Ontario storm leads to power outages, flooding, 1,400 Toronto-area collisions

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A wintry storm brought rain, freezing rain and ice pellets to much of southern Ontario over the weekend, causing power outages, flooding and an ‘almost unprecedented’ 1,400 collisions on slippery Toronto-area roads.

The weather system affected most of southern Ontario on Saturday and Sunday, and freezing rain warnings were issued Sunday afternoon for parts of southern Quebec including Metro Montreal.

Ontario Provincial Police Const. Kerry Schmidt told CTV Toronto that there were about 700 reported collisions on Greater Toronto Area roads on Saturday and another 700 by dinnertime Sunday.

“It has been an overwhelming day,” Schmidt said. “Almost unprecedented in the number of crashes. Mostly single vehicles. Mostly property damages. No serious injuries thankfully to report.”

Schmidt said motorists need to remember that if they get into a collision, they should get off the road as quickly as possible. “Don’t be a distraction,” he said. “Steer and clear.”

As of Sunday evening, more than 42,000 customers in rural Ontario were without power, according to Hydro One. Toronto Hydro said thousands in the city were in the dark.

There were also outages in the Windsor area, which was expected to get up to 40 millimeters of rainfall by Sunday night, with up to 60 milimetres possible in some local areas. The heavy rains led to flooding and downed trees.

Toronto homeowner Ihor Borowetz had a tree fall on his property in the Mimico neighbourhood. He said he heard a “big crack of the tree limbs and … boom, the whole house shook.”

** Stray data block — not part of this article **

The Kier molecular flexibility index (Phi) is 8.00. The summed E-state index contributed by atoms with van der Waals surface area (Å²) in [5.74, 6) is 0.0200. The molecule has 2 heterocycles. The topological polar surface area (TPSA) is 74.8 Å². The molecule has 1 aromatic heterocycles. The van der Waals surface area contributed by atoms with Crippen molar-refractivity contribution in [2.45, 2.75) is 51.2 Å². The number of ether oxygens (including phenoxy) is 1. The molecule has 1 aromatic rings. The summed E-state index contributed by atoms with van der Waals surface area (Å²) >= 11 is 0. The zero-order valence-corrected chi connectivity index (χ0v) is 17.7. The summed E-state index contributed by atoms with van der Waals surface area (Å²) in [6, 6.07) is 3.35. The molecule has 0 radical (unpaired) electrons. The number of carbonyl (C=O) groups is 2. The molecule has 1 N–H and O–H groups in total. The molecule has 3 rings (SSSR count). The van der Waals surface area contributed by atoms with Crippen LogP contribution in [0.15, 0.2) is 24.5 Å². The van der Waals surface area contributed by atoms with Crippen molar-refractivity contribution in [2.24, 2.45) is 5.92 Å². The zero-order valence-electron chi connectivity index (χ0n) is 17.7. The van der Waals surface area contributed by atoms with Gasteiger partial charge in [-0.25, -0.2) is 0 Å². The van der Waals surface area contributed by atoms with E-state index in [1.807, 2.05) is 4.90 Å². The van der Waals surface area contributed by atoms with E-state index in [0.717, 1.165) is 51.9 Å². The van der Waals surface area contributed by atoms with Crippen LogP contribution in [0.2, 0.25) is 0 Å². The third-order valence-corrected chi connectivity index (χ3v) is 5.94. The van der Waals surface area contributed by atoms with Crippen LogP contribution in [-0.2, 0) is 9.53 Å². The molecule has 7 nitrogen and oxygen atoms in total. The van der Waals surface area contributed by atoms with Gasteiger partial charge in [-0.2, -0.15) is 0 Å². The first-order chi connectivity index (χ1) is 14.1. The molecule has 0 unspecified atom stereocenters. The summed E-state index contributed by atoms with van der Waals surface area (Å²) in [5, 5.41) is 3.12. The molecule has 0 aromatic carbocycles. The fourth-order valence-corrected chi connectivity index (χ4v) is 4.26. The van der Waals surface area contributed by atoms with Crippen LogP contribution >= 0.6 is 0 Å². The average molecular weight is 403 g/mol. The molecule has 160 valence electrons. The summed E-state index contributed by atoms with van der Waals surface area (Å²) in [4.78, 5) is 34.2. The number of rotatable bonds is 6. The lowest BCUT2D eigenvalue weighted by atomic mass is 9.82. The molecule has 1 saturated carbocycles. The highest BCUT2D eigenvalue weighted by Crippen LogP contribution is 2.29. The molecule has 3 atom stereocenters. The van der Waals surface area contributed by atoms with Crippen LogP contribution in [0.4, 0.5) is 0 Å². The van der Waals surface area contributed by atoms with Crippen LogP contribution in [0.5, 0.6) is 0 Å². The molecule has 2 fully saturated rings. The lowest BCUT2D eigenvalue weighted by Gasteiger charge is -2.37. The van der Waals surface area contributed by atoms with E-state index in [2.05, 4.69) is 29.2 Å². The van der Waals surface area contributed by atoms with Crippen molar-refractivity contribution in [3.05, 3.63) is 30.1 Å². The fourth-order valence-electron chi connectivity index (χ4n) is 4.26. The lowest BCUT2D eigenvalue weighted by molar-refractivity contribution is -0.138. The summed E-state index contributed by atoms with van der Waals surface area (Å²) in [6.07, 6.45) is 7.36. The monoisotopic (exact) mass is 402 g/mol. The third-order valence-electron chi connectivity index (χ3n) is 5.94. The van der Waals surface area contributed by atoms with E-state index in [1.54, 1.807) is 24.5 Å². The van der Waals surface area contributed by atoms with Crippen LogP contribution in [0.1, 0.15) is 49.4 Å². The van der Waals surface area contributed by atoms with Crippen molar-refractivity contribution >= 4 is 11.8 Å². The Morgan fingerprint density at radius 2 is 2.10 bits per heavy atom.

“We were pretty shaken but thank God nobody got hurt,” he said.

Geoff Coulson, a warning preparedness meteorologist with Environment Canada, told CTV News Channel that the rain could impact the Monday morning commute.

“We’ll still see some impacts from the storm Monday morning in terms of the last of the rain,” said Coulson. “It could be a sloppy commute for a lot of folks on Monday morning.”

Toronto Mayor John Tory said clean-up crews were “well-equipped” to handle the mess, despite not being at peak winter capacity.

“We just have to hope the rest of the weather event is something that we can get through, and then maybe spring will actually be here,” he told reporters earlier on Sunday.

Toronto’s Pearson Airport and Billy Bishop Toronto City Airport urged passengers to check the status of their flights before heading to the airport, as hundreds of flights had been cancelled, including nearly all flights at Billy Bishop.

Pearson airport said late Sunday that while operations were “moving steadily,” people should continue to check the statuses of their flights on Monday.

“Higher than normal passenger volumes (are) expected early this week as passengers are rescheduled for departure,” the airport said on Twitter.

With files from The Canadian Press

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